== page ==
Novel, Energy-Efficient Thermal Desalination System

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Researchers at Purdue University have developed a thermal desalination system with multiple novel components to improve efficiency. Most thermal desalination technologies operate at low temperatures. Also, high vapor flux thermal desalination technologies rely on a vacuum pump to maintain a vacuum, which consumes substantial electrical energy. The Purdue technology can operate at high temperatures and recover heat and water from rejected brine and does not require a vacuum pump. The capability of the system to operate at high temperature allows for the use of concentrated solar power and provides large amounts of energy for separation. Instead of using a vacuum pump, which is energy-intensive and requires maintenance, the system maintains the vacuum created by an upstream steam ejector to effect separation with a novel vapor selective membrane distillation unit. The efficiency is improved by making using of higher temperature heat to both provide enhanced water recovery, and create a partial vacuum that reduces the diffusion resistance of water vapor while also reducing heat losses. Additionally, the system can handle high-salinity feeds; a total dissolved solids concentration greater that 100,000 ppm can be accommodated.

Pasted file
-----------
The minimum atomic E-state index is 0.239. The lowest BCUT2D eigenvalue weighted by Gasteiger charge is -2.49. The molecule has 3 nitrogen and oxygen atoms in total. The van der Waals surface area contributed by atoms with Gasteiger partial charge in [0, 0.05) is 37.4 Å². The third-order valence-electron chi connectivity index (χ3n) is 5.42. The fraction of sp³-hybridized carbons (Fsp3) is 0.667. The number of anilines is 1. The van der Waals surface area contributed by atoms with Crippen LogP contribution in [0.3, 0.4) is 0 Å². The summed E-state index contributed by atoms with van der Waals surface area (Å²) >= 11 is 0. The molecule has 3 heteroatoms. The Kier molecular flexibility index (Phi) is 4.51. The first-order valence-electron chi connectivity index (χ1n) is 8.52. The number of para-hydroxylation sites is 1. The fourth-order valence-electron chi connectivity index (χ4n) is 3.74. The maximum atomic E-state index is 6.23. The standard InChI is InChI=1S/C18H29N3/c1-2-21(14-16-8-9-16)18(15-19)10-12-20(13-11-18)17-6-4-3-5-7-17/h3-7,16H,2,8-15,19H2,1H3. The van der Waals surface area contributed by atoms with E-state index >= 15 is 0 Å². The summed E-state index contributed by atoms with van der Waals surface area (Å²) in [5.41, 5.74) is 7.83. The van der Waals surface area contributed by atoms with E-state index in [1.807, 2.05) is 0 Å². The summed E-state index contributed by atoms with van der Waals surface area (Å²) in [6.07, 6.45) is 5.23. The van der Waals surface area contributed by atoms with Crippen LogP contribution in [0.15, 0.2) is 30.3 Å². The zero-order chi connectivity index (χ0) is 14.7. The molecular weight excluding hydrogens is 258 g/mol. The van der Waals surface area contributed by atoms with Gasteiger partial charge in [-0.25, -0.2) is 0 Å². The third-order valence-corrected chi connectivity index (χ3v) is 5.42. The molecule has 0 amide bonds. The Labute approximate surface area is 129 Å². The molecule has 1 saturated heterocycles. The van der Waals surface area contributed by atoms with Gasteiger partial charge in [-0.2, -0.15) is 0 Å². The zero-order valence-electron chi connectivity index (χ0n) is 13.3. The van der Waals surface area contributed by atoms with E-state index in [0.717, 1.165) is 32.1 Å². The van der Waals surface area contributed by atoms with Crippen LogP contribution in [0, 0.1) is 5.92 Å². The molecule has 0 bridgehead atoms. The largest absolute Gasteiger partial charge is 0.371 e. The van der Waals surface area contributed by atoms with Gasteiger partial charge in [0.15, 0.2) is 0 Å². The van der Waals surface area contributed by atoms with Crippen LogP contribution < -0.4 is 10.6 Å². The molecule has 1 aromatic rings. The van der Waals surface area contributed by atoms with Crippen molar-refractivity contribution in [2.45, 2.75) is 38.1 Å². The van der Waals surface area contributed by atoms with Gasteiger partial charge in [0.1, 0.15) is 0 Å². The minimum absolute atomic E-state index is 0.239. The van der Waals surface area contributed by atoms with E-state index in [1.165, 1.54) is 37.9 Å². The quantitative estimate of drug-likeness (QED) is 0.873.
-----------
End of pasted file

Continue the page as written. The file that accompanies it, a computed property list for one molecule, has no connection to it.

- operates at high temperatures
- does not require a vacuum pump
- recovers heat and water from rejected brine
- accommodates high-salinity feeds

- thermal desalination

Technology Validation: The system has a first-law efficiency of over 10, which is above that of most other thermal desalination technologies.
Nov 23, 2021
Utility Patent
United States

Nov 23, 2021

Nov 24, 2020
United States
Purdue Office of Technology Commercialization
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